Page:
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Unfortunately there is no way that this Luger can be "documented" as having been at any specific battle. If you identified the collector, he only has a story that somebody whose father was given the pistol by a local citizen. This seller has no interest in telling you who this former owner was, so all that you have is a story that was passed down thru multiple links people that attempts to link this weapon to a famous battle. Even your veteran grandfather wouldn't know if that particular pistol was used in that engagement. It might have been captured in the Cassino area, but we or nobody will never truly know.
Nice looking military Luger

Hopefully the seller didn't. use this story to enhance the price of this Luger, which is often the case with some dealers/collectors when negotiating with novice buyers. When buying historical used
weapons, helmets, etc, pay the fair price for the piece, not extra money for an undocumented
story.
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Unread 12-05-2023, 09:48 AM   #12
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Matching an original magazine to a Luger is very difficult. It is not impossible, and this forum has helped accomplish this in the past. It is very rare to actually do this.

You may find a period correct magazine which was numbered to another pistol, or an unnumbered period correct replacement magazine. These were part of armorer's replacement parts kits and were marked with a small "42" concealment code for Mauser.

Documenting a Luger to a specific location of battle is close to impossible.

Weapon assignments were documented on individual soldier identity records which were scattered with their serving units, and those documents as well as their individual identity cards are hard to find. The task would be to associate an individual serving soldier with a battle and then locate their identity records.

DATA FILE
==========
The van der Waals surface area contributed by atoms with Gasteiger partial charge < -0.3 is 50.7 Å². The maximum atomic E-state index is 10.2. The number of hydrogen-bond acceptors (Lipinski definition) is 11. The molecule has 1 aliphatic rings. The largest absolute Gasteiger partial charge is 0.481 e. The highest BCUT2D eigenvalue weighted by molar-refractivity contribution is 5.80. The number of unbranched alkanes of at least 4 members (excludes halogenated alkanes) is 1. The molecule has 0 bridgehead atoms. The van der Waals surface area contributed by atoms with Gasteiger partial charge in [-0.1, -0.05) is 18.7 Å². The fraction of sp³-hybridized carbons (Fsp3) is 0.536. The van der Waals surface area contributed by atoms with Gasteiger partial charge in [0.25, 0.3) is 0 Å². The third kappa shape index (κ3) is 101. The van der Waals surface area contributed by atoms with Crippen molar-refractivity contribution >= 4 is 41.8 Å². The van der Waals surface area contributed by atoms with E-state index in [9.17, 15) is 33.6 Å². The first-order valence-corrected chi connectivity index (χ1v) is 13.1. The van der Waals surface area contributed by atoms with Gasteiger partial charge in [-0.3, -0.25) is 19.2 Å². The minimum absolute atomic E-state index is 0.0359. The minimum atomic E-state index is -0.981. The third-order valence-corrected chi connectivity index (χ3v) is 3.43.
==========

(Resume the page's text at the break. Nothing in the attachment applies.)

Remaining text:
Everything else is anecdotal.

You may find our forum FAQ document helpful. Just follow the FAQ link and you can download the PDF free.
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Unread 12-14-2023, 05:39 PM   #13
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Quote:
Originally Posted by GerColctor View Post
Unfortunately there is no way that this Luger can be "documented" as having been at any specific battle. If you identified the collector, he only has a story that somebody whose father was given the pistol by a local citizen. This seller has no interest in telling you who this former owner was, so all that you have is a story that was passed down thru multiple links people that attempts to link this weapon to a famous battle. Even your veteran grandfather wouldn't know if that particular pistol was used in that engagement. It might have been captured in the Cassino area, but we or nobody will never truly know.
Nice looking military Luger

Hopefully the seller didn't. use this story to enhance the price of this Luger, which is often the case with some dealers/collectors when negotiating with novice buyers. When buying historical used
weapons, helmets, etc, pay the fair price for the piece, not extra money for an undocumented
story.
Excellent advice from an experienced collector ... Don't buy the story, buy the gun ! - I am so pleased that you are excited by the history involved in our hobby, it means you are one of us and on your way to the most rewarding exciting hobby you could ever have. The bonus is collectors are some of the nicest people you will ever meet.